Archive 01

Gas News Forum: OLD GAS FORUM: Main discussion area: LPG Forum: Archive 01
Top of pagePrevious messageNext messageBottom of page Link to this message  By Mike Bryant (Mike) on Friday, August 19, 2005 - 09:11 pm: Edit Post

Les kindly created this section at my request so I'll start off....

It's a question that's often crossed my mind. I expect a call to CORGI would clear it up but it's Friday night and they've all gone home I expect.

I've done my LPG changeover course but one important subject wasn't addressed at all (unless I was dozing); IUP. Let's assume an ID situation is identified. The LPG user says "no, get lost, no you can't disconnect".

Now what?

Cheers, Mike


Top of pagePrevious messageNext messageBottom of page Link to this message  By Les Gradwell (Editor) on Friday, August 19, 2005 - 09:17 pm: Edit Post

If it was natural gas you would summon Transco and get them to sign your bit of paper, so extrapolate on that.

The gas transporter I believe.


Top of pagePrevious messageNext messageBottom of page Link to this message  By Alan Begley (Atbegley) on Friday, August 19, 2005 - 09:34 pm: Edit Post

I would confirm what Les has said same as NG you inform the gas supplier.


Top of pagePrevious messageNext messageBottom of page Link to this message  By Mike Bryant (Mike) on Saturday, August 20, 2005 - 12:42 am: Edit Post

So lets assume it's propane bottles, Calor Gas brand, refills purchased from the hardware shop up the road. Who IS the gas supplier and what action are they empowered to take?


Top of pagePrevious messageNext messageBottom of page Link to this message  By Les Gradwell (Editor) on Saturday, August 20, 2005 - 08:10 am: Edit Post

Given the alleged importance of IUP, which claim is on my long list to investigate in 2006, I would have thought this subject should have been first on the changeover agenda.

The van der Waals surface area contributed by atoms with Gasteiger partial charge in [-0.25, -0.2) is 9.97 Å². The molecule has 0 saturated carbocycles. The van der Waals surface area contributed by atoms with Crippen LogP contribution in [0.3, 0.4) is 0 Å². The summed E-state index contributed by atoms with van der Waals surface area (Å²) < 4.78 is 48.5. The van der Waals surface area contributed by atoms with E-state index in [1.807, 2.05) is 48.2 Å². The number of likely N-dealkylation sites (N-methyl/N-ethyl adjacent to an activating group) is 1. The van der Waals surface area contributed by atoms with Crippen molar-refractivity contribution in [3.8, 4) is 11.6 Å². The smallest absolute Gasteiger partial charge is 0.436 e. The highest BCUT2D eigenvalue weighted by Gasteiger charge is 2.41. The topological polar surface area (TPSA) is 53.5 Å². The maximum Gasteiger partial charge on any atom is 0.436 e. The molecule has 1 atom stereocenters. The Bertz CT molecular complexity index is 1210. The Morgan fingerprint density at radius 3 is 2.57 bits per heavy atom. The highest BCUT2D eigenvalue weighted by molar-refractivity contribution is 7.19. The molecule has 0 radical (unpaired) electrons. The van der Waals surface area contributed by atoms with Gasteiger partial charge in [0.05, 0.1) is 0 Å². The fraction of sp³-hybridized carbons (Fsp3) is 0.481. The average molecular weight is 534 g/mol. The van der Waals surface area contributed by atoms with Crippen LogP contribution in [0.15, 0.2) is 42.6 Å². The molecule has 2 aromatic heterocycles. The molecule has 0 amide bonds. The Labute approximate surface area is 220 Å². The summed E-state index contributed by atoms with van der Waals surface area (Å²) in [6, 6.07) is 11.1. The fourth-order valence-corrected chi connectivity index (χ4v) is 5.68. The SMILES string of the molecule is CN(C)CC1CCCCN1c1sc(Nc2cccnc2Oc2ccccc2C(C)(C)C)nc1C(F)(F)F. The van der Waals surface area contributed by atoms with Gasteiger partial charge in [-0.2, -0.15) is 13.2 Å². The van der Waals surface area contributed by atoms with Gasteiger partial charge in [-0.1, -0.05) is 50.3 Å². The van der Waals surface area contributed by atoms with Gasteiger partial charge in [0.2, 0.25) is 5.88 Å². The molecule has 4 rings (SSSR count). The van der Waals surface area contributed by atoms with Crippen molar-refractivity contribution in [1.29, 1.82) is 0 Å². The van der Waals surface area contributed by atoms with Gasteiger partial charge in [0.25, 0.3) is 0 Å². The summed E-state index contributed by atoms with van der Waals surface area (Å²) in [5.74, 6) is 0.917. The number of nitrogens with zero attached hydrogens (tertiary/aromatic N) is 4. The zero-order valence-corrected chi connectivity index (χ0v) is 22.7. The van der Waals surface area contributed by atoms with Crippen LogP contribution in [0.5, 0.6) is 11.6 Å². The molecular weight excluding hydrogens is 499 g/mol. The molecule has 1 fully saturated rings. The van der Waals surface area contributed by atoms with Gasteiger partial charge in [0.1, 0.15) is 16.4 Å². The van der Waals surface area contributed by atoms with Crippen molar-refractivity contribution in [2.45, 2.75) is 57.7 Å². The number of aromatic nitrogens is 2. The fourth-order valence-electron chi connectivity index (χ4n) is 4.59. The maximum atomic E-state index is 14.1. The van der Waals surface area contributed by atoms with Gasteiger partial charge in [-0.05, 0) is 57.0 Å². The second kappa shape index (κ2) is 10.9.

Knowing you, I doubt you dozed off, like a judge famously did in a court case last year [allegedly].

The first priority has to be gas safety. In the absence of certain knowledge over the weekend, if anything potentially unsafe occurred I’d delegate and dial 999: Then on Monday call Basingstoke.

Any dithering or reticence let me know as I’m researching related issues following information received.

The HSE seem to have a family of related safety publications and one quickly sourced [http://www.hse.gov.uk/pubns/chis4.pdf] refers also to others.

With natural gas the transporter of gas has that responsibility. With bulk storage [fixed installations] I suspect it will be the gas supplier in any particular instance. That would seem to be logical and I would be surprised if a statutory notice is not required in a prominent place on or around any installation.

If the gas safety training you received is sloppy for any reason and did not cover IUP then I would suggest that needs to be investigated. Pick up the thread and follow it back to the ultimate source, the HSE. Without facts we can’t point a finger at anyone yet.


Top of pagePrevious messageNext messageBottom of page Link to this message  By Mike Bryant (Mike) on Saturday, August 20, 2005 - 09:27 am: Edit Post

Just to clarify, my questions are entirely hypothetical. The IS no ID situation that needs dealing with. I'm asking because sooner or later, there will be, and I need to be competent to handle it and not asking these questions in the heat of the moment (no pun intended).

Regarding bulk storage, the situation must be different from portable gas bottles. And again, fixed household installtions must be different from mobile caravans, motorhomes and rivercraft. Sea-going boats different again. Sooooooo many questions still to come!

I'll get my course notes out later when I have time...

Cheers, Mike


Top of pagePrevious messageNext messageBottom of page Link to this message  By Les Gradwell (Editor) on Saturday, August 20, 2005 - 09:36 am: Edit Post

I've since read the HSE notes referred to above and it seems to broadly support my assertions which I suppose are obvious.